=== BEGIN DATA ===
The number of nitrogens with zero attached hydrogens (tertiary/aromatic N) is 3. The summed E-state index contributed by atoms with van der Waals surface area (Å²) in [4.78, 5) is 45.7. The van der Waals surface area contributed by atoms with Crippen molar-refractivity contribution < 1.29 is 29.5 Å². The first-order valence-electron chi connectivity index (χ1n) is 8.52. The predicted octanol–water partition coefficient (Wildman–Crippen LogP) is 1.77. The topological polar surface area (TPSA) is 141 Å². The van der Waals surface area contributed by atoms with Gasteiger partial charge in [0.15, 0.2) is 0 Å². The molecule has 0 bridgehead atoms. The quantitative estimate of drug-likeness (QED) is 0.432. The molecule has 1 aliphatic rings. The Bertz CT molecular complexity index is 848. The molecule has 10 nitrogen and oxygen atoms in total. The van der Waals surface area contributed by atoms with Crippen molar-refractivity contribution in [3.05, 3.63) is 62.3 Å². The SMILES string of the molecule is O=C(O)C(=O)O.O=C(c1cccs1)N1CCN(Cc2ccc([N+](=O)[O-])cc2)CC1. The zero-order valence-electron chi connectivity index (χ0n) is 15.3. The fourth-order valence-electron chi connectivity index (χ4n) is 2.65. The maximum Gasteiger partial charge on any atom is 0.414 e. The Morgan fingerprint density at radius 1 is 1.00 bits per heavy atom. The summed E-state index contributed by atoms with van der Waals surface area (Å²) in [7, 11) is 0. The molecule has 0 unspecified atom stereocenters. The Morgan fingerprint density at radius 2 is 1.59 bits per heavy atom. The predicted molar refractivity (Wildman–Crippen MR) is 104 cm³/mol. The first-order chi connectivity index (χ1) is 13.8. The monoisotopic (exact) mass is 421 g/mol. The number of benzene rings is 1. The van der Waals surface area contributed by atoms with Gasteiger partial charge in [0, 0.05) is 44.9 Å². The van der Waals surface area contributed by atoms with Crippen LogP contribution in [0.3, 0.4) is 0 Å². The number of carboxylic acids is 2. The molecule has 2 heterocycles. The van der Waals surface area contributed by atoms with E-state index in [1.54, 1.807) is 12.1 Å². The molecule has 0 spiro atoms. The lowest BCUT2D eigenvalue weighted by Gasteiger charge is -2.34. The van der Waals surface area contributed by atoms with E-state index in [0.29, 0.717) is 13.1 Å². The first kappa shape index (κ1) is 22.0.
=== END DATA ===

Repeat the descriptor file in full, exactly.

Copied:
The number of nitrogens with zero attached hydrogens (tertiary/aromatic N) is 3. The summed E-state index contributed by atoms with van der Waals surface area (Å²) in [4.78, 5) is 45.7. The van der Waals surface area contributed by atoms with Crippen molar-refractivity contribution < 1.29 is 29.5 Å². The first-order valence-electron chi connectivity index (χ1n) is 8.52. The predicted octanol–water partition coefficient (Wildman–Crippen LogP) is 1.77. The topological polar surface area (TPSA) is 141 Å². The van der Waals surface area contributed by atoms with Gasteiger partial charge in [0.15, 0.2) is 0 Å². The molecule has 0 bridgehead atoms. The quantitative estimate of drug-likeness (QED) is 0.432. The molecule has 1 aliphatic rings. The Bertz CT molecular complexity index is 848. The molecule has 10 nitrogen and oxygen atoms in total. The van der Waals surface area contributed by atoms with Crippen molar-refractivity contribution in [3.05, 3.63) is 62.3 Å². The SMILES string of the molecule is O=C(O)C(=O)O.O=C(c1cccs1)N1CCN(Cc2ccc([N+](=O)[O-])cc2)CC1. The zero-order valence-electron chi connectivity index (χ0n) is 15.3. The fourth-order valence-electron chi connectivity index (χ4n) is 2.65. The maximum Gasteiger partial charge on any atom is 0.414 e. The Morgan fingerprint density at radius 1 is 1.00 bits per heavy atom. The summed E-state index contributed by atoms with van der Waals surface area (Å²) in [7, 11) is 0. The molecule has 0 unspecified atom stereocenters. The Morgan fingerprint density at radius 2 is 1.59 bits per heavy atom. The predicted molar refractivity (Wildman–Crippen MR) is 104 cm³/mol. The first-order chi connectivity index (χ1) is 13.8. The monoisotopic (exact) mass is 421 g/mol. The number of benzene rings is 1. The van der Waals surface area contributed by atoms with Gasteiger partial charge in [0, 0.05) is 44.9 Å². The van der Waals surface area contributed by atoms with Crippen LogP contribution in [0.3, 0.4) is 0 Å². The number of carboxylic acids is 2. The molecule has 2 heterocycles. The van der Waals surface area contributed by atoms with E-state index in [1.54, 1.807) is 12.1 Å². The molecule has 0 spiro atoms. The lowest BCUT2D eigenvalue weighted by Gasteiger charge is -2.34. The van der Waals surface area contributed by atoms with E-state index in [0.29, 0.717) is 13.1 Å². The first kappa shape index (κ1) is 22.0.